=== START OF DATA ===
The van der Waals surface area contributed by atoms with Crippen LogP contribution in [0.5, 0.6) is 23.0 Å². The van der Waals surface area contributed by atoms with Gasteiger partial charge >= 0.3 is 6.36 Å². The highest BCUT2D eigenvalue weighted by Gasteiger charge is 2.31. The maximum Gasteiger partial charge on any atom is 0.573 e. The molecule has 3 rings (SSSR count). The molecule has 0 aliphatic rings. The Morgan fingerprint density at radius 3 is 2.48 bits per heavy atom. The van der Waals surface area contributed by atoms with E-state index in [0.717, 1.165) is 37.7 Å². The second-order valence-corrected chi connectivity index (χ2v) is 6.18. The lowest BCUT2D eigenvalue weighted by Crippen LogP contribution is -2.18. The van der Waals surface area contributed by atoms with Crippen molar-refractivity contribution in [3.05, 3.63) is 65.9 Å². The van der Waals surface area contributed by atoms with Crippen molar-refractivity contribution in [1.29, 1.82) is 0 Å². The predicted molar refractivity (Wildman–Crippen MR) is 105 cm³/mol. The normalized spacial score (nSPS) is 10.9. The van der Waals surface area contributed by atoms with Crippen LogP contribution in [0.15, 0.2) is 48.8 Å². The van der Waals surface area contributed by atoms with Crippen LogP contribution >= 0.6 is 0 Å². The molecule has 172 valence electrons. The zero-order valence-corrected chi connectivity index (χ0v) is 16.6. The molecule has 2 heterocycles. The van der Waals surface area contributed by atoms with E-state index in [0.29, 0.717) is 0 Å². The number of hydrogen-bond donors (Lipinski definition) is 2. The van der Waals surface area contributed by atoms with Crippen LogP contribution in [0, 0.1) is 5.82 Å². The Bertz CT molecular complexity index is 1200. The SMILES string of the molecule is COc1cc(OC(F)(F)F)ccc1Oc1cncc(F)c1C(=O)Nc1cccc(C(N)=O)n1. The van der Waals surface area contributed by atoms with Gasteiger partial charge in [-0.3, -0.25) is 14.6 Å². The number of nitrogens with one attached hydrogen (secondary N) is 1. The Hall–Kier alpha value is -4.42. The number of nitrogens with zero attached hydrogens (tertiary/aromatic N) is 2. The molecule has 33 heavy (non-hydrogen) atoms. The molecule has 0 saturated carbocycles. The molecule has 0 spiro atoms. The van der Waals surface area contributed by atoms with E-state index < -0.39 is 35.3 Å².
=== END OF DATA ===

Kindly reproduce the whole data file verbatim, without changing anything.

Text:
The van der Waals surface area contributed by atoms with Crippen LogP contribution in [0.5, 0.6) is 23.0 Å². The van der Waals surface area contributed by atoms with Gasteiger partial charge >= 0.3 is 6.36 Å². The highest BCUT2D eigenvalue weighted by Gasteiger charge is 2.31. The maximum Gasteiger partial charge on any atom is 0.573 e. The molecule has 3 rings (SSSR count). The molecule has 0 aliphatic rings. The Morgan fingerprint density at radius 3 is 2.48 bits per heavy atom. The van der Waals surface area contributed by atoms with E-state index in [0.717, 1.165) is 37.7 Å². The second-order valence-corrected chi connectivity index (χ2v) is 6.18. The lowest BCUT2D eigenvalue weighted by Crippen LogP contribution is -2.18. The van der Waals surface area contributed by atoms with Crippen molar-refractivity contribution in [3.05, 3.63) is 65.9 Å². The van der Waals surface area contributed by atoms with Crippen molar-refractivity contribution in [1.29, 1.82) is 0 Å². The predicted molar refractivity (Wildman–Crippen MR) is 105 cm³/mol. The normalized spacial score (nSPS) is 10.9. The van der Waals surface area contributed by atoms with Crippen LogP contribution in [0.15, 0.2) is 48.8 Å². The van der Waals surface area contributed by atoms with Crippen LogP contribution >= 0.6 is 0 Å². The molecule has 172 valence electrons. The zero-order valence-corrected chi connectivity index (χ0v) is 16.6. The molecule has 2 heterocycles. The van der Waals surface area contributed by atoms with E-state index in [0.29, 0.717) is 0 Å². The number of hydrogen-bond donors (Lipinski definition) is 2. The van der Waals surface area contributed by atoms with Crippen LogP contribution in [0, 0.1) is 5.82 Å². The Bertz CT molecular complexity index is 1200. The SMILES string of the molecule is COc1cc(OC(F)(F)F)ccc1Oc1cncc(F)c1C(=O)Nc1cccc(C(N)=O)n1. The van der Waals surface area contributed by atoms with Gasteiger partial charge in [-0.3, -0.25) is 14.6 Å². The number of nitrogens with one attached hydrogen (secondary N) is 1. The Hall–Kier alpha value is -4.42. The number of nitrogens with zero attached hydrogens (tertiary/aromatic N) is 2. The molecule has 33 heavy (non-hydrogen) atoms. The molecule has 0 saturated carbocycles. The molecule has 0 spiro atoms. The van der Waals surface area contributed by atoms with E-state index < -0.39 is 35.3 Å².